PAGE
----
Today, ESAI Energy released a new study, 'Balancing Act: China's Oil Demand and Energy Mix to 2030' that takes an in-depth look at China's oil demand trends to 2030, projecting energy mix and demand for thirteen oil and alternative fuel products The study shows in detail that the pace of oil demand from 2015 to 2030 will slow by almost 60% versus the 2000-2015 period.

    The study examines China's efforts to balance the delicate relationship between coal, natural gas and oil and handle the dramatic changes in its oil products market. Beyond demand, the study looks at refining developments and estimates China's net trade position for each petroleum product. China will become an even larger supplier of gasoline to the world and will eventually export fuel oil while continuing to absorb significant quantities of LPG.

    As the Chinese stock market continues to keep the global oil and financial markets on tender hooks, ESAI Energy's sector analysis of oil demand provides a road map for the future of the second largest oil consumer and largest oil importer in the world.

    'Understanding China puts any player at an advantage in an increasingly competitive energy market,' says ESAI Energy's Megan Wu, 'especially in the current low oil price environment where almost every supplier is looking at China for market share.'
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    Oil's Plunge Drags Gazprom's Gas Price in Europe Down by 37%

    Russia’s natural gas prices in Europe will probably slump 37 percent this quarter to levels not seen since 2005 because of the rout in oil.

    The first-quarter price may drop to about $180 per 1,000 cubic meters compared with $284 a year ago, Gazprom PJSCchairman Viktor Zubkov said Wednesday at a conference in Vienna. Gazprom meets about 30 percent of the European Union’s gas demand.

    Russia is still committed to oil-linked pricing in its long-term supply accords even as crude hovers near its lowest since 2003. The company in October forecast that its gas prices in Europe may drop to the lowest level in 11 years in 2016. That estimate was based on an average price of $50 a barrel set in the nation’s budget. So far this year, Brent crude has averaged $32 a barrel.

    “It’s extremely dangerous to be guided by here-and-now profits in such a forward-looking industry as gas -- that may undermine” the market, Zubkov said.

    The government in Moscow is now considering changes to the budget, possibly
    using $40, according to the Finance Ministry. Gazprom gas prices in Europe may
    then average $177 a thousand cubic meters in 2016, the country’s Economy Ministry said. That estimate would mean that the European price would be the lowest in 12 years, with export revenue shrinking by more than a quarter in dollar terms to about $28 billion, Bloomberg calculations based on company data show.


    While gas supplies to Europe will depend on the market, the company so far sees volumes stable at about 160 billion cubic meters this year, Zubkov said. Gazprom sees increasing demand for imported fuel in the region given the drop in production in the European Union, Gazprom export arm’s head Elena Burmistrova said at the same event.

    “Europe will need a great deal of natural gas in the coming decades, and there will be room enough for all in the gas market,” Burmistrova said.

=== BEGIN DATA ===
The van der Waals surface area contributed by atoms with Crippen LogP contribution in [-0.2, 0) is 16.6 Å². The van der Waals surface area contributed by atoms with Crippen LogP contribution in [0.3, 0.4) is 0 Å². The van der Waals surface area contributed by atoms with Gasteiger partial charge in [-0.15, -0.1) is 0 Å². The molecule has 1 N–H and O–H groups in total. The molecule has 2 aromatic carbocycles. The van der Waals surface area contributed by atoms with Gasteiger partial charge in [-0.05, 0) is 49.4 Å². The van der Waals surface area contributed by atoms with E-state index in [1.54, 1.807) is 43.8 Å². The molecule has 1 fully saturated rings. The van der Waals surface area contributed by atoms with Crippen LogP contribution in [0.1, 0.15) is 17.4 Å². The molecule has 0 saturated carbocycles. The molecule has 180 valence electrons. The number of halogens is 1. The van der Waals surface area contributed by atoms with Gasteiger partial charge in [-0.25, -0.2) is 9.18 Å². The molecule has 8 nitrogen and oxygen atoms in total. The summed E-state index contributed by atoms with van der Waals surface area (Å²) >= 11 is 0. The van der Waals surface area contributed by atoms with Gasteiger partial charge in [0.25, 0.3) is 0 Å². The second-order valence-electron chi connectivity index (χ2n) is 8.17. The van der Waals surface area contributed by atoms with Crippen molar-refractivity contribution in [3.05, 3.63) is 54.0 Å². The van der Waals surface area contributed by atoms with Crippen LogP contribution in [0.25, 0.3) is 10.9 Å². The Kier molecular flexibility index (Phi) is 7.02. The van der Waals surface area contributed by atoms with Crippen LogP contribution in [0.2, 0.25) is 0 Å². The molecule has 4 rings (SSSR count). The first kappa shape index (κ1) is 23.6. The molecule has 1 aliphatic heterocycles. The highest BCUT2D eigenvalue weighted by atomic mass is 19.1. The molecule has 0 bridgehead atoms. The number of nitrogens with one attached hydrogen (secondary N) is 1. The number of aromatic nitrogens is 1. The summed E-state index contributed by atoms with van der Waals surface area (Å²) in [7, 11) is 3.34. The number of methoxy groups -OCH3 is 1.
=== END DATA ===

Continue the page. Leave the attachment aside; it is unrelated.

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    Gazprom warns Europe: We need clear rules to prevent gas crisis

    Kremlin-controlled energy giant Gazprom warned the European Union on Wednesday of a wide-scale gas market crisis and underinvestment amid falling commodity prices unless Brussels revises its "contradictory" energy policies.

    Gazprom supplies Europe with a third of its gas needs. Its exports to the European Union and Turkey last year rose by 8 percent to 159.4 billion cubic metres as consumers took advantage of falling gas prices, which are pegged to those of oil with a six- to nine months lag.

    Gazprom's chairman Viktor Zubkov told a conference in Vienna on Wednesday that Russian gas prices in Europe will likely fall by more than a third in the first quarter to $180 per 1,000 cubic metres and that exports this year will remain broadly the same.

    However, he painted a gloomy picture for years ahead as oil prices have plummeted to 12-year lows and suppliers are facing financial constraints.

    "There are actually only quite a few countries that can continue their investment when prices are as low as they are now. In the future, when there won't be enough investments for 2017-18 there might be huge problems on the gas markets," he told the conference.

    Russian gas supplies to Europe have become increasingly politicised after Moscow's relations with the West dramatically worsened in 2014 following Russia's annexation of Ukraine's Crimea peninsula and introduction of sanctions by the EU and United States.

    The EU had introduced new sets of regulations, known as Third Energy Package in 2009, which angered Gazprom and forced it to sell stakes in some assets in Europe.

    The regulations, entered into force in the EU in 2009, also set a huge obstacles to Gazprom's plans to build the South Stream undersea gas pipeline to Bulgaria - a project eventually scrapped by President Vladimir Putin in 2014.

    Zubkov, a close ally of Putin, told the conference that Russia "needs to understand the role the EU gives to Russian gas in its energy mix".

    "We need to know clear rules of the game on the market because investments... will depend on this," he said.